However, fiscal conservatives learned some valuable lessons from the late 1970s tax revolt. First they learned that large property tax cuts are difficult to enact in the absence of substantial budget surpluses. Furthermore, the impact of many property tax cuts is often reduced due to the fact that states and localities often subsequently increase other taxes to compensate for the revenue reduction. Lastly, fiscal limits need to be properly designed if they are to be successful at limiting the size of government.
In recent years, fiscal conservatives have wisely turned their attention to enacting fiscal limits modeled after Colorado’s Taxpayer’s Bill of Rights (TABOR). TABOR was enacted in 1992 and contained a number of features that made it considerably more effective than previous fiscal limits. It was constitutional, established a low limit for state and local revenue growth, and mandated immediate taxpayer refunds of all surplus revenues. In particular, these rebate requirements gave taxpayers and other watchdog groups a strong incentive to see TABOR’s revenue limit enforced. Between 1997 and 2002, Colorado taxpayers received $3.2 billion in tax rebates from the state government. Colorado easily led the nation in both tax relief and economic growth during this time.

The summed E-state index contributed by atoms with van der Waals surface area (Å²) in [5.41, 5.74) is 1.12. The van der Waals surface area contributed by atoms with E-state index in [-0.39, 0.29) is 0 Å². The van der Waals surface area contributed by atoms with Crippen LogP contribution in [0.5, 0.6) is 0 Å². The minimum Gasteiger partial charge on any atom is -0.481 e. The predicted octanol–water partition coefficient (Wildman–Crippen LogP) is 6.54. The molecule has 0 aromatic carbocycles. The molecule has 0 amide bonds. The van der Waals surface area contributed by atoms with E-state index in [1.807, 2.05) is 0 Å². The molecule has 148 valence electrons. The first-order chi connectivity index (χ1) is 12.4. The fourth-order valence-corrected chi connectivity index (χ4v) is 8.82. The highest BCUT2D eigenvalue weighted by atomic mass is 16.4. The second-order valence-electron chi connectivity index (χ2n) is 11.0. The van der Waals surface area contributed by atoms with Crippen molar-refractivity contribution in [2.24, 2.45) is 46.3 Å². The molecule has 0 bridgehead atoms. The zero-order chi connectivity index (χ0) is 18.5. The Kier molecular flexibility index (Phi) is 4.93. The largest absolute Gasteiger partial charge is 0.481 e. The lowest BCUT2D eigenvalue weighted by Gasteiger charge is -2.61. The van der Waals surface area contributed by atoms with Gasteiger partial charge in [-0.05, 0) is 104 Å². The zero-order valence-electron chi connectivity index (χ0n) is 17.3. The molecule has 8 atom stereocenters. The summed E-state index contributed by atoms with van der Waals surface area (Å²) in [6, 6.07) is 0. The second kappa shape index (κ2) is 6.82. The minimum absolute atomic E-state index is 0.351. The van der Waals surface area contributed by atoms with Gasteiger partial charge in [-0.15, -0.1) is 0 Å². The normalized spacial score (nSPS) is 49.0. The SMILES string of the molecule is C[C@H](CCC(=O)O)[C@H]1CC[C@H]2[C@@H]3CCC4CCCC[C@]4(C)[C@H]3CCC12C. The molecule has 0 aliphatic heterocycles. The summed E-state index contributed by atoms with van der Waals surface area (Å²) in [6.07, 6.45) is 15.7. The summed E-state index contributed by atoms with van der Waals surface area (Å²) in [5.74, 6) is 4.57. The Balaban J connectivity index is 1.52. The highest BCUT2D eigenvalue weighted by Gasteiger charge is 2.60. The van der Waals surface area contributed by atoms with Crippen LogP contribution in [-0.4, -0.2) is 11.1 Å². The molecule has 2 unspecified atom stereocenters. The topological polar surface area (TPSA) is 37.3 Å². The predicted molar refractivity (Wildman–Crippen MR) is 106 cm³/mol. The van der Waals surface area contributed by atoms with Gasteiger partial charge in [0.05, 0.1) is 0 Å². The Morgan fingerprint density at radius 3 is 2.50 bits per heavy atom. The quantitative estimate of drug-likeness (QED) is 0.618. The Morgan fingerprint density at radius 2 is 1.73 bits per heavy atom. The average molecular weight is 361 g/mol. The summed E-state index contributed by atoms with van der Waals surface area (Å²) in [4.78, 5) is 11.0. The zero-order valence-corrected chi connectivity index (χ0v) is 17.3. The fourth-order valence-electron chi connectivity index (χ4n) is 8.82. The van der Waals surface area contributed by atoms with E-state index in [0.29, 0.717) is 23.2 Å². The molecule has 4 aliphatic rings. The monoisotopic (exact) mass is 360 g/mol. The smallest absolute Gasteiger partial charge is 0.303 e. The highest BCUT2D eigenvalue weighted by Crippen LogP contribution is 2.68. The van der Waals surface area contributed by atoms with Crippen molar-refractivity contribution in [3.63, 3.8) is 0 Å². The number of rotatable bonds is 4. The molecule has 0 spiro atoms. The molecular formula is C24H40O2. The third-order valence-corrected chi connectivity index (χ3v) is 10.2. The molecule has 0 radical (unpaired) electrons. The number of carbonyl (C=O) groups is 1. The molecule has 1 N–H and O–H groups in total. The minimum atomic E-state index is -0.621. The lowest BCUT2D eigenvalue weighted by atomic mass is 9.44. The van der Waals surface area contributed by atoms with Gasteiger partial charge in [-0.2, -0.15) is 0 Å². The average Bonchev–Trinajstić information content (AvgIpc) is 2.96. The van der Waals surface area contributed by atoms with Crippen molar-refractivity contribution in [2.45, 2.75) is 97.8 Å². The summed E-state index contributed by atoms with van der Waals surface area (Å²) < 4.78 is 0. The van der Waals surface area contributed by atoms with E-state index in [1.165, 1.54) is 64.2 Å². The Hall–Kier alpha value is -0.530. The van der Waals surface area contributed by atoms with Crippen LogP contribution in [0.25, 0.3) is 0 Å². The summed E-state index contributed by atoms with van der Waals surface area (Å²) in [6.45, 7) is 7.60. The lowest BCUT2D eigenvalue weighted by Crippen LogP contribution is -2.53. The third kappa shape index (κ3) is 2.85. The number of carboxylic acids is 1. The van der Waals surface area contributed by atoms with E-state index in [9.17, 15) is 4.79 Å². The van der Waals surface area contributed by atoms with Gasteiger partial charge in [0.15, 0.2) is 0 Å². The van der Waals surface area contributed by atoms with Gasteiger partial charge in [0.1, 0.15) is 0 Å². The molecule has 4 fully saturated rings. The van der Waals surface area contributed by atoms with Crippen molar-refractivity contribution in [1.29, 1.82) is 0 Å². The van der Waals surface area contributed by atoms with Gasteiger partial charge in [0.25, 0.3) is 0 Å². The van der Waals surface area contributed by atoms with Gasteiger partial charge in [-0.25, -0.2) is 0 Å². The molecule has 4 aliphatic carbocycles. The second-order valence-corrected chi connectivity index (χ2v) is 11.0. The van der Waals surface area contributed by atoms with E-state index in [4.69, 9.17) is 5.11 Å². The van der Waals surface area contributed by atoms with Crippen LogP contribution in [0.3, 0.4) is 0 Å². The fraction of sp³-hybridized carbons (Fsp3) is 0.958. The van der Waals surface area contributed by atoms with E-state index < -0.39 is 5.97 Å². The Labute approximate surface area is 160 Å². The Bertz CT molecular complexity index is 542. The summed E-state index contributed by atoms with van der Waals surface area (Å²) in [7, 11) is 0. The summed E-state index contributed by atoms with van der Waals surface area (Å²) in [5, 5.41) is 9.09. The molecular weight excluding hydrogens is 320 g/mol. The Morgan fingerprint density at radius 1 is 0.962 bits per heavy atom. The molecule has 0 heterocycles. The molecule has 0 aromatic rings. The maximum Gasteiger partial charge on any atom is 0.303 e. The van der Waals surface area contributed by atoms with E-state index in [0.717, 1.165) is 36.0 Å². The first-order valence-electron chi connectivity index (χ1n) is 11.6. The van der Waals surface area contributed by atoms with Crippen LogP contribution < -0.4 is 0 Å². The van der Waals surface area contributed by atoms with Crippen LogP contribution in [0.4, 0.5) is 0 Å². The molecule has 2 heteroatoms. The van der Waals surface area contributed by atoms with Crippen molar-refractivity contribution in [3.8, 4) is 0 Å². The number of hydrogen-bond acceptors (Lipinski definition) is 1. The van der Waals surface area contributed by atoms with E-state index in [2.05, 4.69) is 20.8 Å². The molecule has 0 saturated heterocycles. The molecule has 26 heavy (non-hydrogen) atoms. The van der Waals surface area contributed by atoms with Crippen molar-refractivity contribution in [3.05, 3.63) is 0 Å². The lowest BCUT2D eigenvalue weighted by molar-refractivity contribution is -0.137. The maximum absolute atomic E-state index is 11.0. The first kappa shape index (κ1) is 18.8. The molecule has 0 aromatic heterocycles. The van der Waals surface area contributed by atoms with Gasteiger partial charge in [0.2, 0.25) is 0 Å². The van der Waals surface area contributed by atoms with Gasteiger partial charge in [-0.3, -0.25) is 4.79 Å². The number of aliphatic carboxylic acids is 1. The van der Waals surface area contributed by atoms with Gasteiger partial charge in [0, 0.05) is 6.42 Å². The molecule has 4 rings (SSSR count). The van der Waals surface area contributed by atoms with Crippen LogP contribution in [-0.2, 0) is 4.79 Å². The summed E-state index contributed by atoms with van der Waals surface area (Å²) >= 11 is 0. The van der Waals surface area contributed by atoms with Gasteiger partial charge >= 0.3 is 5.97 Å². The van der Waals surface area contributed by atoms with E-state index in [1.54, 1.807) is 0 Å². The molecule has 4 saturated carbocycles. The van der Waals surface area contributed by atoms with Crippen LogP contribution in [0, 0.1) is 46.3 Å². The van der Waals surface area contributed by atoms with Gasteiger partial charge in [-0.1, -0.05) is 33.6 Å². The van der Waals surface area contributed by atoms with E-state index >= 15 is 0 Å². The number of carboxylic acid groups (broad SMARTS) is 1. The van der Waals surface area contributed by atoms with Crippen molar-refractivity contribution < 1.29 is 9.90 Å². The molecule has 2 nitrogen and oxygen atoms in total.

The next important battle for the tax-limitation movement will concern the future of TABOR. In 2005, fiscal conservatives suffered a stinging defeat when Colorado voters passed Referendum C which suspended TABOR’s revenue limit for 5 years. This loss has done considerable damage to the prospects of enacting TABOR style fiscal limits in other states. In 2010 TABOR’s revenue limit is scheduled to come back into effect. However, it seems very likely that there will be another ballot proposal to either repeal TABOR or continue the suspension of the revenue limit. Such a proposal will, of course, be enthusiastically supported by politicians, unions, and the Colorado media.
However, the total size of the tax increase that was brought on by Referendum C will turn out to be considerably larger than what was promised back in 2005. In fact, latest projections have raised this projected tax hike from $3.7 billion to $6.2 billion. This means that the passage of Referendum C has caused the average Colorado taxpayer to miss out on $970 in tax rebates during the past two fiscal years. Fiscal conservatives would do well to highlight this. After all, a victory in 2010 might be necessary to give the tax revolt some new life in Colorado — and across the country.
– Michael J. New is an assistant professor at the University of Alabama and an Adjunct Scholar at the Cato Institute.